A Federal judge in Florida said Friday that a lawsuit filed against banana company Chiquita by 4,000 family members of Colombians killed by paramilitaries is allowed to move forward.
U.S. District Judge Kenneth A. Marra ruled against the request for dismissal filed by Chiquita that had argued it was a victim of extortion by the paramilitary group AUC and had nothing to do with the crimes committed by the paramilitary AUC that received millions of dollars of the U.S. banana company.
The family members can now move forward with claims for damages against the company for torture and crimes against humanity. The judge did grant Chiquita that claims for damages related to terrorism were dropped.
“While the court allowed some claims to move forward, it is important to understand that at this stage of the proceedings, the court is required by law to treat plaintiffs’ outrageous and false allegations as if they were true. Plaintiffs now have the burden of proving these allegations,” Chiquita spokesman Ed Loyd said in a statement.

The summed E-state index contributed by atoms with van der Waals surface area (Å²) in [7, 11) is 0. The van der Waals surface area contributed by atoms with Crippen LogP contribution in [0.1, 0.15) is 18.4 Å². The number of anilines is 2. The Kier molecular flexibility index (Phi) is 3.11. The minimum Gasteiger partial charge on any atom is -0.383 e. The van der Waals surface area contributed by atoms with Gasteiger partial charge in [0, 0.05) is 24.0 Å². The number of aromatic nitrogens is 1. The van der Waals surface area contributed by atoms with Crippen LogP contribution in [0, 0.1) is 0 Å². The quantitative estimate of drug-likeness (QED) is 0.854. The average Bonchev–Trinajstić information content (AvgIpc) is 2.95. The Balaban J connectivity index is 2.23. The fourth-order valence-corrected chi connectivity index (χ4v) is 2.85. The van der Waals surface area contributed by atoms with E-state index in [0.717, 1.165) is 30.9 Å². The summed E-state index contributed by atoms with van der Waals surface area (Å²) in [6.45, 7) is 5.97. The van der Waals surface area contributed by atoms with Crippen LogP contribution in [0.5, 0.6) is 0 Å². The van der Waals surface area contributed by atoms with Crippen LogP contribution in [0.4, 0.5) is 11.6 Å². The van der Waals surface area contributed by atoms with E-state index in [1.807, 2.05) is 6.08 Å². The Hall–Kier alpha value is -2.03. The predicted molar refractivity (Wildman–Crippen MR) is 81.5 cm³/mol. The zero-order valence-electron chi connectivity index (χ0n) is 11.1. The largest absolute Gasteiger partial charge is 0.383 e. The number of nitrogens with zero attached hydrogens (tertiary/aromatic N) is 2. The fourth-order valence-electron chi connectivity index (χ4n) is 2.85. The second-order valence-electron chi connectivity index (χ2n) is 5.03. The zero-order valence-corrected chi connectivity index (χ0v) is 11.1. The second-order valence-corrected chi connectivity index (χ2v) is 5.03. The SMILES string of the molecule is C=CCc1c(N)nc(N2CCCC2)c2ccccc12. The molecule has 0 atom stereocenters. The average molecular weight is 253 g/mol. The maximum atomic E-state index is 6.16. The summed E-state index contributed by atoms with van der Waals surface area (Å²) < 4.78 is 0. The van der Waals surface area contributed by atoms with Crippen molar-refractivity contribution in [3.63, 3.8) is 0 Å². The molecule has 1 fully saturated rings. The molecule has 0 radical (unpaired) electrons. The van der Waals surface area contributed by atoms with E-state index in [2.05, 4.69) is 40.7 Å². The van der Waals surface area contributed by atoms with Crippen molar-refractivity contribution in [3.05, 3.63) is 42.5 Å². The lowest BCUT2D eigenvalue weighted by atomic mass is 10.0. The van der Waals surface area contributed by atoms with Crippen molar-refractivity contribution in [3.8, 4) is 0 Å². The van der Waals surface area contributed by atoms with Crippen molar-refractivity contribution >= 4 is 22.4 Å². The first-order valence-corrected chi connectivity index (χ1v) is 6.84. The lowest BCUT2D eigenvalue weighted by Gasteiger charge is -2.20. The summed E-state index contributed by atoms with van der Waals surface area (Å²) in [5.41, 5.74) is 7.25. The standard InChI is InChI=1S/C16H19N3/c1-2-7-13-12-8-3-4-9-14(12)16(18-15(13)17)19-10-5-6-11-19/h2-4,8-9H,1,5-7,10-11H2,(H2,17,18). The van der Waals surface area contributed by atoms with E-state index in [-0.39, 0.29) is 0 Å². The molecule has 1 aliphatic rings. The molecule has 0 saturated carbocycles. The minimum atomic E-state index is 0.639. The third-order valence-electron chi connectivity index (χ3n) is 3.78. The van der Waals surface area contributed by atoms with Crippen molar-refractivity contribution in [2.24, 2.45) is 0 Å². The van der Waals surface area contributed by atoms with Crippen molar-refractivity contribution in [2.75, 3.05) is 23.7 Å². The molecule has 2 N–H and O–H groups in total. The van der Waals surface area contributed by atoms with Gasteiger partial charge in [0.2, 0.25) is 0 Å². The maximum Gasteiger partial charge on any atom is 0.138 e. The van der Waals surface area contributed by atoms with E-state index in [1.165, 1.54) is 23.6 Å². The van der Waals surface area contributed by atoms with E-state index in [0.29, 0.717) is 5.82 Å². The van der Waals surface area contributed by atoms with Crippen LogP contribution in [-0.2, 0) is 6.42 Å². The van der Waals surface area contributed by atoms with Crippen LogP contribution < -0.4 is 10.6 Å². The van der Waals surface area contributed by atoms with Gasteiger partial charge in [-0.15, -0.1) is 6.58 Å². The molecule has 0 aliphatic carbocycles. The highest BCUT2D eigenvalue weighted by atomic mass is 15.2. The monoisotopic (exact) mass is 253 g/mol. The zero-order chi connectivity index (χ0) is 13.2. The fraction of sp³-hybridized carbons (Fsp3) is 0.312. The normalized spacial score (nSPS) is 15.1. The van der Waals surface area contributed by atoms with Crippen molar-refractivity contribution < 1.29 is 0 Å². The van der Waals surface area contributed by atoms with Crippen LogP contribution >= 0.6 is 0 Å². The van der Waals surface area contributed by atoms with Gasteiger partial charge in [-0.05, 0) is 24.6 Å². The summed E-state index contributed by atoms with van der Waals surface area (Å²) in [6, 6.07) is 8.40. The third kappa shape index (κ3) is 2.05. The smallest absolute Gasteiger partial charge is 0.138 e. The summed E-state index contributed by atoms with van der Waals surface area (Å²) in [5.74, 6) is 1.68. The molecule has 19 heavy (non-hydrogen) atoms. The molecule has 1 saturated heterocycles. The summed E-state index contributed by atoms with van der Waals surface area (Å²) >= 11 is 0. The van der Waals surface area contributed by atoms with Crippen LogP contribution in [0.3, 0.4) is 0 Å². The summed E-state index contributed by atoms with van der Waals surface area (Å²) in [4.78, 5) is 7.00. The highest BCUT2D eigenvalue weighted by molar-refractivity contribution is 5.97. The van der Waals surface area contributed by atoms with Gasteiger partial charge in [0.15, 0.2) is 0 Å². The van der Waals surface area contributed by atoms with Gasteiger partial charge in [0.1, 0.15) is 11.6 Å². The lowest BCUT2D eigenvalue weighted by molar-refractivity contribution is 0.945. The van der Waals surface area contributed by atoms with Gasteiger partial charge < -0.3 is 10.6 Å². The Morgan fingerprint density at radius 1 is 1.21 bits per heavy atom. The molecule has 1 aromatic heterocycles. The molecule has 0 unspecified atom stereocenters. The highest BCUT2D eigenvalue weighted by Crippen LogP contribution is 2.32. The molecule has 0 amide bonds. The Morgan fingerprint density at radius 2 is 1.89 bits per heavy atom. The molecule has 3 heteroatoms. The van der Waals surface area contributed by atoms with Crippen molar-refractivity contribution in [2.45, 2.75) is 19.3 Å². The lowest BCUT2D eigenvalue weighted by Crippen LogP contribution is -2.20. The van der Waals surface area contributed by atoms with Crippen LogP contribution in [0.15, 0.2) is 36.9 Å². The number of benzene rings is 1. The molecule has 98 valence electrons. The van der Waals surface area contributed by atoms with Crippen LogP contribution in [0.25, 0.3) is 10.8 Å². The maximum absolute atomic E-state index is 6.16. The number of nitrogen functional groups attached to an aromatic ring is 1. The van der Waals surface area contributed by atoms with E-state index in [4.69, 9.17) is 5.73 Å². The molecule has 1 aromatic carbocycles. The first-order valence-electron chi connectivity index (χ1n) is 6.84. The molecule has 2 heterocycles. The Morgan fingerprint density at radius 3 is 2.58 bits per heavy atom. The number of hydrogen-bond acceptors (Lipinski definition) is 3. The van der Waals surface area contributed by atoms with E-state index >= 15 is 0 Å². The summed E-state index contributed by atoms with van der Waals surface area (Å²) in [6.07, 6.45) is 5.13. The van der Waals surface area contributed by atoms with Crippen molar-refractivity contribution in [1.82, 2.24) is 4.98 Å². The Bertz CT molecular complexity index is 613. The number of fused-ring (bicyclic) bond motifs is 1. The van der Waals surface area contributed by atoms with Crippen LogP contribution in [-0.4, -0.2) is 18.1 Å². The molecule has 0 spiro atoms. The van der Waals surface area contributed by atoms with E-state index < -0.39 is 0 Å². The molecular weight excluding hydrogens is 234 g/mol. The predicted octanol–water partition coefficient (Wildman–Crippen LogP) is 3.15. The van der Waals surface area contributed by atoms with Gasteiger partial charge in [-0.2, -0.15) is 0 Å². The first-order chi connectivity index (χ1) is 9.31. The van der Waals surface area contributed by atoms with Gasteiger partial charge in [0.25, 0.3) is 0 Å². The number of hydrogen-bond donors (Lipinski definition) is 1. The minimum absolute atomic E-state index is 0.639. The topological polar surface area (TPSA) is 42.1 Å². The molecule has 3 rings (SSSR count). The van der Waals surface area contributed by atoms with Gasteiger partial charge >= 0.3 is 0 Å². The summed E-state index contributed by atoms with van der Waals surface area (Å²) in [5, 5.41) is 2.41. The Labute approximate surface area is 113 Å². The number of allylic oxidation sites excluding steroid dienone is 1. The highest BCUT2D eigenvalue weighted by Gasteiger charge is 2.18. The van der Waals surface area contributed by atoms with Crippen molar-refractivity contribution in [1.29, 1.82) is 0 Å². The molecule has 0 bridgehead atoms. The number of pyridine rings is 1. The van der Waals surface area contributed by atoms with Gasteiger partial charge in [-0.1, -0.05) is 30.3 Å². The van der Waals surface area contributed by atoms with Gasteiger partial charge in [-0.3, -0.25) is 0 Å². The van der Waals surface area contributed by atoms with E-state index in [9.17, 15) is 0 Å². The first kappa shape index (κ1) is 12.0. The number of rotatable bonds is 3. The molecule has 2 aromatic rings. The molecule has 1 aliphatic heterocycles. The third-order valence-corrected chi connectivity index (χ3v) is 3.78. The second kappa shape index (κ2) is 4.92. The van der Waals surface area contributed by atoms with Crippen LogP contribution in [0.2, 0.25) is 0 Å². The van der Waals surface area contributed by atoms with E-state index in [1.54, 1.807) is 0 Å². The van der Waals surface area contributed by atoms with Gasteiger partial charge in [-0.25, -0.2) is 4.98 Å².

“Chiquita will vigorously defend itself against these false allegations and meritless claims,” he said.
The mass lawsuit had already been announced by attorney Paul Wolf in March, who is representing over 2,000 of the cases.
“A company that pays a terrorist organization that kills thousands of people should get the capital punishment of civil liability and be put out of business by punitive damages,” attorney Terry Collingsworth told AP earlier this week.
Chiquita has long denied responsibility for the murders, claiming that the company was itself a victim of extortion by both the FARC and then the right-wing paramilitaries. However, the banana company was fined $25 million as part of a settlement with the U.S. Justice Department, but never compensated the victims of the violence.